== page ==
As it prepares a move north, a local furniture maker didn’t need to look far to find a development group interested in the Scott’s Addition digs it’s leaving behind.
The McKinnon and Harris building at 1806 Summit Ave. is under contract to be purchased by neighboring property owners Brad Cummings and Spy Rock Real Estate Group, who plan to redevelop the 36,600-square-foot warehouse for commercial uses such as retail or office.
Cummings and Spy Rock principal Andrew Basham said they have struck a deal with McKinnon and Harris co-founder Will Massie to purchase the building when the furniture company moves to its new headquarters at 1722 Arlington Road, a 65,000-square-foot warehouse it is upgrading alongside Interstate 64 at the Boulevard interchange.
Massie, who is aiming to make that move in February, said he wanted to sell the building to Cummings and Spy Rock when they approached him about the property six months ago. The company, which makes aluminum outdoor furniture, purchased its current home in 2003 for $545,000. Property records show the latest city assessment valued the property at $1.48 million.
“They’re really great friends and neighbors, and I have a tremendous amount of respect for what they have done in Richmond,” Massie said. “We just didn’t want to be another landlord sitting on inventory when there was someone who could really do something great with the property and generate jobs for Richmond.”
Spy Rock is behind the adjacent mixed-use development at the former Symbol Mattress Co. site, while Cummings owns the next-door 1800 Summit Ave. building that houses Reservoir Distillery and Monument Consulting, the HR firm he sold in 2014.
Cummings and a partner also purchased the former Conner Brothers Body Shop at 1008 N. Sheppard St. in July. He said demand for that space fed into his appeal for the McKinnon and Harris building when he learned it would be available.
“We have an extra 3,500-square-foot part of that building that we’ve had no shortage of demand, so this felt like another logical situation where we know that there’s tons of demand for commercial,” Cummings said.
Basham, whose projects with fellow Spy Rock principal Taylor Williams have included The Preserve in Scott’s Addition and the Midtown Apartments in the Fan, said they will let that demand determine the use for the building, which he said could comfortably house one or two commercial users.
No residential use is planned for the property, which fills just over an acre and includes more than 50 on-site parking spaces – an amenity Basham noted is scarce in Scott’s Addition. While they plan to add some garage-style windows, Basham said the single-story building’s open interior and available utilities will facilitate redevelopment. Local firm Architecture AF is designing the space.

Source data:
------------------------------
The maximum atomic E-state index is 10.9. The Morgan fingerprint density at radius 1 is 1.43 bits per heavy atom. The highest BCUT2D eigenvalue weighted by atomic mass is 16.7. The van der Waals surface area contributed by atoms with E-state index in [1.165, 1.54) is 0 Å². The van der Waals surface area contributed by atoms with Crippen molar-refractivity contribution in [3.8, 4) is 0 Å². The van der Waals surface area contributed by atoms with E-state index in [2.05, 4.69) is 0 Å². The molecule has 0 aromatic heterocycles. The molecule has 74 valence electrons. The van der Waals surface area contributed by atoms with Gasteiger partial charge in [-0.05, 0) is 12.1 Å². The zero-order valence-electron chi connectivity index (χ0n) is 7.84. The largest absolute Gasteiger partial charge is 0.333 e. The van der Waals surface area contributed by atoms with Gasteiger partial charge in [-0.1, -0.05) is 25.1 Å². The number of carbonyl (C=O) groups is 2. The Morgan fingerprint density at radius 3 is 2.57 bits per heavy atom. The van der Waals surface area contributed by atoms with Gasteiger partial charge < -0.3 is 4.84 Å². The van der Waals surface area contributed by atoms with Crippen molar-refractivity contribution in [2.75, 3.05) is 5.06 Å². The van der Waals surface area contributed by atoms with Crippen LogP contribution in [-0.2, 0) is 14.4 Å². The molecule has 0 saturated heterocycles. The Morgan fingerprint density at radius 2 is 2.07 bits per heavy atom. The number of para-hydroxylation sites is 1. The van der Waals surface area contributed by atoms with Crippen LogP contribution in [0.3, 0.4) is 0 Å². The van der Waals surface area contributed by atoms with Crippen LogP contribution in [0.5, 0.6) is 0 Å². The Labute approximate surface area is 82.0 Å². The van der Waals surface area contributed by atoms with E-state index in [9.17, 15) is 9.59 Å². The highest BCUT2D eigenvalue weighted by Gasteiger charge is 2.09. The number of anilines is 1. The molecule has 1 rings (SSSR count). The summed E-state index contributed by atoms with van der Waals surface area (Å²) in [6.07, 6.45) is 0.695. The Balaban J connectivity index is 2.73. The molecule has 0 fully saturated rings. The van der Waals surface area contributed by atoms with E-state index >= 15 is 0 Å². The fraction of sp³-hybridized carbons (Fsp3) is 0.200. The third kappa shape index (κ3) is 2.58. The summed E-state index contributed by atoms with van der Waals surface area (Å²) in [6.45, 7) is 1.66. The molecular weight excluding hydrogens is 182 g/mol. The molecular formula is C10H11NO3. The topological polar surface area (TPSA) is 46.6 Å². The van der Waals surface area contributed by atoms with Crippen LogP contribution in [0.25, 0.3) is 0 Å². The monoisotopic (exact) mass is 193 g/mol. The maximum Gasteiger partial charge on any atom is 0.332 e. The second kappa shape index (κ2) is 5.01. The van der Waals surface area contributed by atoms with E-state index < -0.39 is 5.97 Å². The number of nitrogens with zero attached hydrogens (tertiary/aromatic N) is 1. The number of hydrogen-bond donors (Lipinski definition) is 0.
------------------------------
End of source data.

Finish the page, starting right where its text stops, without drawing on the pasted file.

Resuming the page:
“The nice thing about it is it has sufficient power and water already, so when we go in to do our redevelopment, it will move pretty quickly,” Basham said. “(Massie) hasn’t added a lot of permanent walls on the interior, so it’s a clean slate.”
Basham said the additional windows will not compromise the historic integrity of the building, which was built in 1953 and is listed on the National Register of Historic Places as part of the Scott’s Addition Historic District. He said they have approval for the windows from the Virginia Department of Historic Resources and are working on approval from the National Park Service, which has restricted other developers from cutting windows into buildings it has deemed historically significant.
Basham and Cummings said a goal for the building is to attract new users to Scott’s Addition, which has transformed in recent years from a historically industrial district to a haven for apartments, offices and breweries, as well as new recreation uses such as a recently opened bar-arcade.
“We’re trying to find users that’ll be complementary to what’s going on in Scott’s Addition,” Basham added, noting the building’s proximity to and visibility from the Boulevard providing access and potential signage opportunities.
Meanwhile, Spy Rock is nearing the finish line on the Symbol project, the apartments portion of which remains under construction. Basham acknowledged that project has fallen behind schedule but is aiming to have all of the apartments completed by next spring.
The McKinnon and Harris building adds to Spy Rock’s Scott’s Addition portfolio, which expanded in June with the company’s $7.7 million purchase of the 86,600-square-foot Dori Foods facility on Norfolk Street.